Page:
To give a related example, king  Zoscales of Adulis, who ruled in the 1st century CE, was known to speak and write in Greek.[3] In fact, Hellenic influences on the region were so strong that nearly all inscriptions until the early 4th century CE were made in Greek.[4] The elite inhabitants of the region adopted Greek for the same reasons they adopted Sabaean material culture: because they were within the economic and cultural influences of these polities. Additionally, by connecting themselves with foreign kingdoms and empires, the elites were seeking to legitimize their rule domestically.

So who are the ancestors of the Tigrinya people?

Although our knowledge of ancient Eritrea is still in its infancy, the archaeological remains found in the plateaus around Asmara indicate a pastoralist society (with some limited agriculture capacity) was inhabiting the region in the 2nd millennium BCE.[5] These early groups of people produced Black Ware pottery, which have historically been associated with the Beja people.[6]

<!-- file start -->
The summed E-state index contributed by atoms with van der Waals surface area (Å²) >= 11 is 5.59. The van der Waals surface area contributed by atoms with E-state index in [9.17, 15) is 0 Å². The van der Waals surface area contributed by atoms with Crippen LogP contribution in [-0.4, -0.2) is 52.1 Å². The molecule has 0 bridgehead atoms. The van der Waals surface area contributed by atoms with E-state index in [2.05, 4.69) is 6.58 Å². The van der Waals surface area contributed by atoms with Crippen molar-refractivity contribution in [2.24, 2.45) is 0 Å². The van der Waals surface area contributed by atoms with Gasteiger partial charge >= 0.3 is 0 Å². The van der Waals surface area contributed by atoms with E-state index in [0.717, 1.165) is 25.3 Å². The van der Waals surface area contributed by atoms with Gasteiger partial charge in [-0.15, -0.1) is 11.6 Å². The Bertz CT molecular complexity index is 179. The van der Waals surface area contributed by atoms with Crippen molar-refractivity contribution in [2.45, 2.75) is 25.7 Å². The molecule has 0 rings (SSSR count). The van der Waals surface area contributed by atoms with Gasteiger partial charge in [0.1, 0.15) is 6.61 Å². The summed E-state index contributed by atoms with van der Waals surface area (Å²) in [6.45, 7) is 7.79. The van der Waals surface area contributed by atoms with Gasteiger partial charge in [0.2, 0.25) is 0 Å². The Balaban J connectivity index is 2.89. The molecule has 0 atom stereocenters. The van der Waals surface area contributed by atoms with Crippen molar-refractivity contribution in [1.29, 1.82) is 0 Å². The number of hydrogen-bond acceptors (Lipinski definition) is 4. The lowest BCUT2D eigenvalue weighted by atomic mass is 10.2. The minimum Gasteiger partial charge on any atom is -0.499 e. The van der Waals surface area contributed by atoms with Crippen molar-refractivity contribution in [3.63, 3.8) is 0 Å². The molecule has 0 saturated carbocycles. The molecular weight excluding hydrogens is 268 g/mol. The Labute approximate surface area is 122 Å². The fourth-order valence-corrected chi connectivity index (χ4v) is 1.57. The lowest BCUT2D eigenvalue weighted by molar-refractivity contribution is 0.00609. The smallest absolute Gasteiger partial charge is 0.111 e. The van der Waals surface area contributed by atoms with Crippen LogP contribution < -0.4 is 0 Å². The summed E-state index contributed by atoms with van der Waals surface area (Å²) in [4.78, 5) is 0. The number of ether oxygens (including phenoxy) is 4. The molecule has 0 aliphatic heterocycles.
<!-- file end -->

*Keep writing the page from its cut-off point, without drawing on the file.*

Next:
Around 2,000 B.C. pastoral people from the deserts of southern Egypt and northern Sudan entered the Barka Valley and northern highlands, pushing the first wave southwards. These people were the forerunners of the Beja tribes, who for many hundreds of years seem to have been the only independent pastoralists in Africa.[7]

By the early 1st Millenium BCE, these pastoralist people gradually shifted to settled farming communities in the greater Asmara Plateau. As a result, from 800 to 400 BCE, the oldest settled civilization in the Horn of Africa developed in what archaeologists regard as the Ancient Ona cultures of Asmara (Ona means ruins in Tigrinya).

The settlement's inhabitants lived in stone houses, ate cows and goats, drank beer, farmed fertile land and wore animal skins.

Tools for tanning and softening hides have been discovered, along with needles, stone implements for punching leather, and bronze buttons.